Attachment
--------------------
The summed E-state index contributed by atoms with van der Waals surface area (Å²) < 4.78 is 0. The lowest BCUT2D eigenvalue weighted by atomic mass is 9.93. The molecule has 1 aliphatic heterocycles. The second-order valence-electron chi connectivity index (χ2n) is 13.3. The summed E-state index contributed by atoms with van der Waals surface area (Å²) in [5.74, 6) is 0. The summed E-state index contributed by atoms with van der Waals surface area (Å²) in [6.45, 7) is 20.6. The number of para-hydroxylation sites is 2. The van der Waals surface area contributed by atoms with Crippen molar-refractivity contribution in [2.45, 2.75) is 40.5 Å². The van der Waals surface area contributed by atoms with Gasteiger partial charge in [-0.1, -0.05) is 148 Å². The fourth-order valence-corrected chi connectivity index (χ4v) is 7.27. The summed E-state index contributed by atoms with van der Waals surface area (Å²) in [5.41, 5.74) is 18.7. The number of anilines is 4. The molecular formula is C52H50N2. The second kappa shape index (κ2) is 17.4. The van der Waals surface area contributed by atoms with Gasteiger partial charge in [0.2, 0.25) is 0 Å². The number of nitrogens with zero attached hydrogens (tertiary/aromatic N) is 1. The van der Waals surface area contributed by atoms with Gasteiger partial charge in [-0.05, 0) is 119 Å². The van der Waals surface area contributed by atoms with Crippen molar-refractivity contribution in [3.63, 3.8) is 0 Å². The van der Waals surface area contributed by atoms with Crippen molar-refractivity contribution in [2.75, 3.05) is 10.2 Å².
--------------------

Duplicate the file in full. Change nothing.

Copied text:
The summed E-state index contributed by atoms with van der Waals surface area (Å²) < 4.78 is 0. The lowest BCUT2D eigenvalue weighted by atomic mass is 9.93. The molecule has 1 aliphatic heterocycles. The second-order valence-electron chi connectivity index (χ2n) is 13.3. The summed E-state index contributed by atoms with van der Waals surface area (Å²) in [5.74, 6) is 0. The summed E-state index contributed by atoms with van der Waals surface area (Å²) in [6.45, 7) is 20.6. The number of para-hydroxylation sites is 2. The van der Waals surface area contributed by atoms with Crippen molar-refractivity contribution in [2.45, 2.75) is 40.5 Å². The van der Waals surface area contributed by atoms with Gasteiger partial charge in [-0.1, -0.05) is 148 Å². The fourth-order valence-corrected chi connectivity index (χ4v) is 7.27. The summed E-state index contributed by atoms with van der Waals surface area (Å²) in [5.41, 5.74) is 18.7. The number of anilines is 4. The molecular formula is C52H50N2. The second kappa shape index (κ2) is 17.4. The van der Waals surface area contributed by atoms with Gasteiger partial charge in [0.2, 0.25) is 0 Å². The number of nitrogens with zero attached hydrogens (tertiary/aromatic N) is 1. The van der Waals surface area contributed by atoms with Gasteiger partial charge in [-0.05, 0) is 119 Å². The van der Waals surface area contributed by atoms with Crippen molar-refractivity contribution in [3.63, 3.8) is 0 Å². The van der Waals surface area contributed by atoms with Crippen molar-refractivity contribution in [2.75, 3.05) is 10.2 Å².